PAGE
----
Of course, Finch, Jeff, Goodyear and a second scavenging WALL-E-ish robot named Dewey aren’t in secluded suburbia. They’re stuck in a post-apocalyptic America wiped out by solar flares, electromagnetic pulses, intense heat and dangerous radiation. On Finch’s maps, the northernmost notches of our nation simply read GONE. One of many books on Finch’s stack is Apocalypse Survival: May 2028, suggesting a slew of incrementally terrible conditions to survive. Hey, at least you need not travel to Norway to get the best looks at the Northern Lights.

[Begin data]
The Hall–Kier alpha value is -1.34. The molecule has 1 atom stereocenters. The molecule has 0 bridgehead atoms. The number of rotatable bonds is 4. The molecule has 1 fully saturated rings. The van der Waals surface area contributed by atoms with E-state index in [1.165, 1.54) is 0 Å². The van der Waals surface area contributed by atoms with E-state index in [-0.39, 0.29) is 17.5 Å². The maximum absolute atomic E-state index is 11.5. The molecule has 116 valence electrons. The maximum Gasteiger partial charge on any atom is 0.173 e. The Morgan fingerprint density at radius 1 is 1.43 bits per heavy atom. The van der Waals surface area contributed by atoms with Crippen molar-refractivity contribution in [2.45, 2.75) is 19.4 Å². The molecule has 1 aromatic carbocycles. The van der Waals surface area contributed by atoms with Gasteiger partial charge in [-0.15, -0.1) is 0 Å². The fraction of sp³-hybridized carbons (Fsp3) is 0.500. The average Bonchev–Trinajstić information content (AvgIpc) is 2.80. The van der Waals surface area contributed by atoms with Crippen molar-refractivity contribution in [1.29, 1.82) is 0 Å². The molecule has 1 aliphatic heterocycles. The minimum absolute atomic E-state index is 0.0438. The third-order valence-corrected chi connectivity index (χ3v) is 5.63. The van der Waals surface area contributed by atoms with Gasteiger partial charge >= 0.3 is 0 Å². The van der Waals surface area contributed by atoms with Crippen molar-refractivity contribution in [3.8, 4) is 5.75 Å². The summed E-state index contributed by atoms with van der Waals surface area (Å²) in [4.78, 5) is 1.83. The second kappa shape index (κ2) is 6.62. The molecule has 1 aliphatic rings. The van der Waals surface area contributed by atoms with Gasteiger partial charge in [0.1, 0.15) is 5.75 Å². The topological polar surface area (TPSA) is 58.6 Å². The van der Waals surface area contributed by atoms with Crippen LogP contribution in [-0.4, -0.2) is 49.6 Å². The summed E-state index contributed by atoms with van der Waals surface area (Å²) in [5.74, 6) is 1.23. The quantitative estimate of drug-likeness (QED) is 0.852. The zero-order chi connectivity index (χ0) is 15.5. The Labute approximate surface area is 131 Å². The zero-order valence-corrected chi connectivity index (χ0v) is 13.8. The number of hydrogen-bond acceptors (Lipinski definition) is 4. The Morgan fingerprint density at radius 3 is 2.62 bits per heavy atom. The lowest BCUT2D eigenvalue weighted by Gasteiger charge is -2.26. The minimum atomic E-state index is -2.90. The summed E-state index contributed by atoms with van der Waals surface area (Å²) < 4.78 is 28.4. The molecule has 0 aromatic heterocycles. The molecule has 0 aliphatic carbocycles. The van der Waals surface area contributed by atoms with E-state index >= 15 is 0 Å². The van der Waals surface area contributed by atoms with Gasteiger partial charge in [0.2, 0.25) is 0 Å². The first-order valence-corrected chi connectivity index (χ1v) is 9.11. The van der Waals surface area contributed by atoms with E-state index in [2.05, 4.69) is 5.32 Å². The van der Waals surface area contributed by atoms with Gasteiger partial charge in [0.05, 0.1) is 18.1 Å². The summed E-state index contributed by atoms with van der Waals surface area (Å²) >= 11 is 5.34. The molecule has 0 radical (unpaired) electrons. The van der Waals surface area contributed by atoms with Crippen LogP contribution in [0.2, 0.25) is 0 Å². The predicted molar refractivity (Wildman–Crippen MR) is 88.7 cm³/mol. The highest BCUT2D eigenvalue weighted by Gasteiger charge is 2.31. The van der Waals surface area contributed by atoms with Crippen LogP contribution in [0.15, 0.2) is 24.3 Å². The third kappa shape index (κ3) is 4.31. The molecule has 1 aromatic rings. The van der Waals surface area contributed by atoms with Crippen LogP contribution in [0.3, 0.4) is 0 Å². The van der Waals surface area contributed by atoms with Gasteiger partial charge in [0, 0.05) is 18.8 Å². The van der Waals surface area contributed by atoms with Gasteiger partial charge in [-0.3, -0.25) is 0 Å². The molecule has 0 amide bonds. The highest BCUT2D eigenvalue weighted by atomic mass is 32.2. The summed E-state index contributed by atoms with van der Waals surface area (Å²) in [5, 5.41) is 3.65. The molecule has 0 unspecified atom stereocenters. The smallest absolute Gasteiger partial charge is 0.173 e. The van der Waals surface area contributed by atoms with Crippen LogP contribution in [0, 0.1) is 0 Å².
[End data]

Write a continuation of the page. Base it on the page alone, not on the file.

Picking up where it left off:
Each day, Finch plows stalled sedans out of his way to scavenge any remaining supplies. The days are short, as sandstorms and other weather events once aberrant to greater St. Louis send Finch scurrying back to his fortified shelter, where he once made a living as a scientist and continues to tinker. Finch lives there now with Goodyear and Dewey, slowly putting final touches on Jeff (Caleb Landry Jones, in a motion-capture and vocal performance). Jeff has been programmed with Asimov’s Three Laws of Robotics, but he has a unique fourth directive: In the absence of Finch, protect Goodyear, even if you’ve got to violate the first law about not harming humans to do so. It’s a tricky bit of code before the arrival of a 40-day superstorm for which Finch and company can’t hunker down and ride out. So Finch moves up his timetable, and he, Goodyear, Dewey and a very rough-around-the-edges Jeff embark on a dangerous journey westward to what Finch hopes will be safer pastures.